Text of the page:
Source Code Analysis: Translation Coverage

How to Make Translation Term Coverage Report

Let’s assume our application has a UI translation module. We created dictionary and use terms from there within the code of application components. Everything is clear so far. But one day we begin to suspect that not all of the terms presented in the dictionary are really used within the application. Besides, probably some of terms which are used in components are not available in the dictionary. So we need a script to traverse all the source code files searching translation module use occurrences. Having the list of all encountered terms the script can compare it with the terms of the dictionary.

Since PHP has for the case a simple but powerful tool token_get_all, let’s try it and see what is it:

$tokens = token_get_all('<?php
class Foo {
    public function Bar()
    {
        return "Trolololo";
    }
}
');

Output:

Array
(
    [0] => Array
        (
            [0] => 367
            [1] => <?php

            [2] => 1
        )

    [1] => Array
        (
            [0] => 352
            [1] => class
            [2] => 2
        )

    [2] => Array
        (
            [0] => 370
            [1] =>  
            [2] => 2
        )

    [3] => Array
        (
            [0] => 307
            [1] => Foo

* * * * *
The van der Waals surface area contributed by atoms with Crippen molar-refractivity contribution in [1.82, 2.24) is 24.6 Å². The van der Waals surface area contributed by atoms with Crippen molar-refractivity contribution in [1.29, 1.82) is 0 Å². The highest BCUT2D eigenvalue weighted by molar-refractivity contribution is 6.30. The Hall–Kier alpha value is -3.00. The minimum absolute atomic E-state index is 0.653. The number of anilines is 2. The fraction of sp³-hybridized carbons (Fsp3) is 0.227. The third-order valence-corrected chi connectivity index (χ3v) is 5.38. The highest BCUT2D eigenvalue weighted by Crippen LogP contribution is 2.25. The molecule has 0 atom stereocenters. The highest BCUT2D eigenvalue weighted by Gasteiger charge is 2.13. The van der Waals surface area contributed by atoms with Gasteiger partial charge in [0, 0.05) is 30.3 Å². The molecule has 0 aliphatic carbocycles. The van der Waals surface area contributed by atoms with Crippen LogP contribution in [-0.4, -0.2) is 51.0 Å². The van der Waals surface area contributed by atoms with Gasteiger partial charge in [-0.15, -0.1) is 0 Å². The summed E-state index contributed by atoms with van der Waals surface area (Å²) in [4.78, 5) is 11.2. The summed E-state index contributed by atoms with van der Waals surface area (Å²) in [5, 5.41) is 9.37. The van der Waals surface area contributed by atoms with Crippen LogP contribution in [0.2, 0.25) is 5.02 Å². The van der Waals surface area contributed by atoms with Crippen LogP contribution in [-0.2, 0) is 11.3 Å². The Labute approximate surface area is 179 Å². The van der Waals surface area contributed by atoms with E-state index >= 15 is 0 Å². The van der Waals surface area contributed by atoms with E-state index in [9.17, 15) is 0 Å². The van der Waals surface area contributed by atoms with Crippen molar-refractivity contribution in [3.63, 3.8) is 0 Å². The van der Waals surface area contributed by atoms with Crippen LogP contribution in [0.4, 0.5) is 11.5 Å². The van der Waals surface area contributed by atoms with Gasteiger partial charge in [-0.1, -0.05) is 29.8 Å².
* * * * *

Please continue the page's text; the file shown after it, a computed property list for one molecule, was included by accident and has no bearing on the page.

[2] => 2
        )
...
}

Just looking on it, that’s not yet very implicit, what the output array means. The first element of every row contains code of parser token, found text for the token and code line where the token was encountered respectively. Using token_name function to map the token codes , we can easily convert the array into something like that:

Array
(
    [0] => Array
        (
            [token] => T_OPEN_TAG
            [text] => <?php

            [line] => 1
        )

    [1] => Array
        (
            [token] => T_CLASS
            [text] => class
            [line] => 2
        )

    [2] => Array
        (
            [token] => T_WHITESPACE
            [text] =>  
            [line] => 2
        )

    [3] => Array
        (
            [token] => T_STRING
            [text] => Foo
            [line] => 2
        )
...
}

Now you see we can find anything what we want in source code. When you use gettext() translation technique you just search for consequences of T_STRING/gettext and T_CONSTANT_ENCAPSED_STRING. True? Not so easy. We should find scopes defined by textdomain and analyze all of them. Moreover I guess you use some other translation approach, e.g. Zend_Translation. Here we also need to find translater object declaration and all the calls for translate method.

My solution is to create an Iterator class, which extends ArrayIterator, and provide the class with method match, which receives an array of tokes as parameter. Iterating the tokens array match checks whether sequence of given token encountered or not.

class Tokenizer_Iterator extends ArrayIterator
{
    /**
     *
     * @var int
     */
    private $_savedPos = 0;
   /**
     * Save the cursor position to restore later
     */
    public function savePos()
    {
       $this->_savedPos = $this->key();
    }
    /**
     * Restore array cursor position
     */
    public function restorePos()
    {